A portrait, drawn by a human hand, has the power to linger in the mind, and raise more questions than it answers. There's a reason viewers have been staring at Lady with an Ermine or Girl with a Pearl Earring for centuries and wondering, what was she thinking? And what happened to her?
Toronto illustrator Evan Munday is neither Leonardo nor Vermeer (and wouldn't claim to be). He uses the services of Kinko's, for one thing, and his aim is more political, but he's still in the tradition of the portraitist who captures a personality before she can be lost to history. Before she becomes just another statistic.
Every day since Jan. 6, Mr. Munday has been drawing one of the more than 1,100 indigenous women who have gone missing or been murdered in this country in the past 35 years. Then he puts the drawing on Twitter, and sends it to the attention of the Prime Minister.
Although he'd been thinking about those women for a long time, he was spurred to action by the government's inaction. Specifically, by the federal government's refusal to consider an inquiry into the destruction of those women, and by Stephen Harper's blithe comment, in a year-end interview with Peter Mansbridge, that an inquest "isn't really high on our radar, to be honest."
So Mr. Munday decided to put some dots on that radar. Or faces, to be more precise. He first drew Danita BigEagle, mother of two, who went missing in Saskatchewan in 2007 at the age of 22. In his pen-and-ink drawing, Ms. BigEagle wears bangs falling over her forehead and a quizzical half-smile. I didn't know anything about her, and went and read her story in the Native Women's Association of Canada database. She had children, parents, struggles, a life left behind.
Sometimes we catch a glimpse of the public face of violence against native women – most recently in the photographs of young murder victims Tina Fontaine and Loretta Saunders. We saw their pictures in the news pages, even if for a brief time. But what about the hundreds of others? This week, Mr. Munday also drew Amanda Bartlett, who disappeared at the age of 17 in Winnipeg, and Maggie Lea Burke, last seen in Edmonton in December, 2004. He posted the drawings on Twitter and sent them to the Prime Minister. Not surprisingly, he's had no official response. "I think maybe he's blocked me," Mr. Munday said. He intends to keep going, a project that will take three years if he draws one portrait a day.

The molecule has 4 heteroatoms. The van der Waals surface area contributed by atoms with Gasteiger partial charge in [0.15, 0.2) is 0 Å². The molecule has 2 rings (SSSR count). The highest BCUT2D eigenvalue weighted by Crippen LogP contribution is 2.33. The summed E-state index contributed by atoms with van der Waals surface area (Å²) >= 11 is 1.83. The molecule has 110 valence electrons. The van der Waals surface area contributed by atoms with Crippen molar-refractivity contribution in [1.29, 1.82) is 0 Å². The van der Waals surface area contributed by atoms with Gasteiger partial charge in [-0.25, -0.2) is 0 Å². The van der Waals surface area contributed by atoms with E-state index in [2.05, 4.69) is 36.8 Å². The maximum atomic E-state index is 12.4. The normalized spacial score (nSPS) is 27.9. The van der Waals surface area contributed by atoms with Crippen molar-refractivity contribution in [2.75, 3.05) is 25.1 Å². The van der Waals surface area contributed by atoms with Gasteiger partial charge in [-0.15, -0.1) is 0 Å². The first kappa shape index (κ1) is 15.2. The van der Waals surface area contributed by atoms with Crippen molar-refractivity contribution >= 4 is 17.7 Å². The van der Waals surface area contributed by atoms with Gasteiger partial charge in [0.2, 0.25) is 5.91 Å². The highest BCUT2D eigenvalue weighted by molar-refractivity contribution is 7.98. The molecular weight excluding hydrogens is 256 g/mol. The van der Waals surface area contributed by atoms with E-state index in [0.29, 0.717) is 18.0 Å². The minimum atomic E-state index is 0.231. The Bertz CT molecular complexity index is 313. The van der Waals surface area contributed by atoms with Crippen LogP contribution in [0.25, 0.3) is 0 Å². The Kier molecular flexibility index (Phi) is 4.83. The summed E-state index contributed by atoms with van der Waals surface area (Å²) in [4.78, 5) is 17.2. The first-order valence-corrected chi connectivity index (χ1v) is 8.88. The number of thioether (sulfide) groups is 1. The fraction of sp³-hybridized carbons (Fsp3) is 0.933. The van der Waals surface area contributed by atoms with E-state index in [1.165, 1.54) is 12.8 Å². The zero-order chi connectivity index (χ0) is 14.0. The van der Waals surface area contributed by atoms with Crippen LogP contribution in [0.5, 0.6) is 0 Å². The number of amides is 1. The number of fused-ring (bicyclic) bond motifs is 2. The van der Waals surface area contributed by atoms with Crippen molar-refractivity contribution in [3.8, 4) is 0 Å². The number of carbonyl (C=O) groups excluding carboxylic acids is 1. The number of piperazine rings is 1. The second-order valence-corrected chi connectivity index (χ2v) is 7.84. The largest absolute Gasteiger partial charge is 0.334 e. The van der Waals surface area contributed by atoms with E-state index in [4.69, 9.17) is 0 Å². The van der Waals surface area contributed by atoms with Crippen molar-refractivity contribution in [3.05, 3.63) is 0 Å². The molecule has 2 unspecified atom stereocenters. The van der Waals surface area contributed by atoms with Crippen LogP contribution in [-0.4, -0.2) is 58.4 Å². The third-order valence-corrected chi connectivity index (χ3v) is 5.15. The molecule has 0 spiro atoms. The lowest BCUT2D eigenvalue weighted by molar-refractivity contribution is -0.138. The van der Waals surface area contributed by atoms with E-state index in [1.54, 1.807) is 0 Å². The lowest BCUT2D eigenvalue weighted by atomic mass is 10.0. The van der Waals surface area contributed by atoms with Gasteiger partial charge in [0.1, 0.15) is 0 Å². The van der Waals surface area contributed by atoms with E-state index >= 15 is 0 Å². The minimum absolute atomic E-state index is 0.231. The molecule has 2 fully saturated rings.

While the number of missing women seems vast (imagine an auditorium with that many people in it) it's also somewhat incomprehensible (exactly what does an auditorium with a thousand people in it look like? What are they wearing? How did they get there?). The women's absence is haunting, and self-perpetuating: What we can't picture we forget.
"A lot of people know the number, but not many people know the names or faces," said Mr. Munday, when we spoke this week. He was reluctant to speak at all, wanting his portraits of the women to stand for themselves. He doesn't want the story to be about him (he points out that poet Gregory Scofield has a similar project, and is tweeting the names of one missing woman a day.) It's a tricky landscape: As a man and a non-native, does he have a right to intrude on this territory?
I'd argue that, as an artist, he has every right. As we saw in France, the ancient art of lines on paper still has a remarkable power to enrage, unsettle and resonate. Even more than a photograph, a drawing contains the added power of human interpretation. Care has been taken with it, and context added. It exists as a collaboration between the subject and the creator, even if they never meet each other. As the painter Francesco Clemente said, "When I look at a drawing of a person, I see that person as living."
We remember faces, even when we forget names. What Mr. Munday (and, more important, a network of women's groups) is doing is a collective act of remembrance. You have, on one hand, people who would like to remember, and on the other a much more powerful group of people who'd like to forget. Who do you think will win?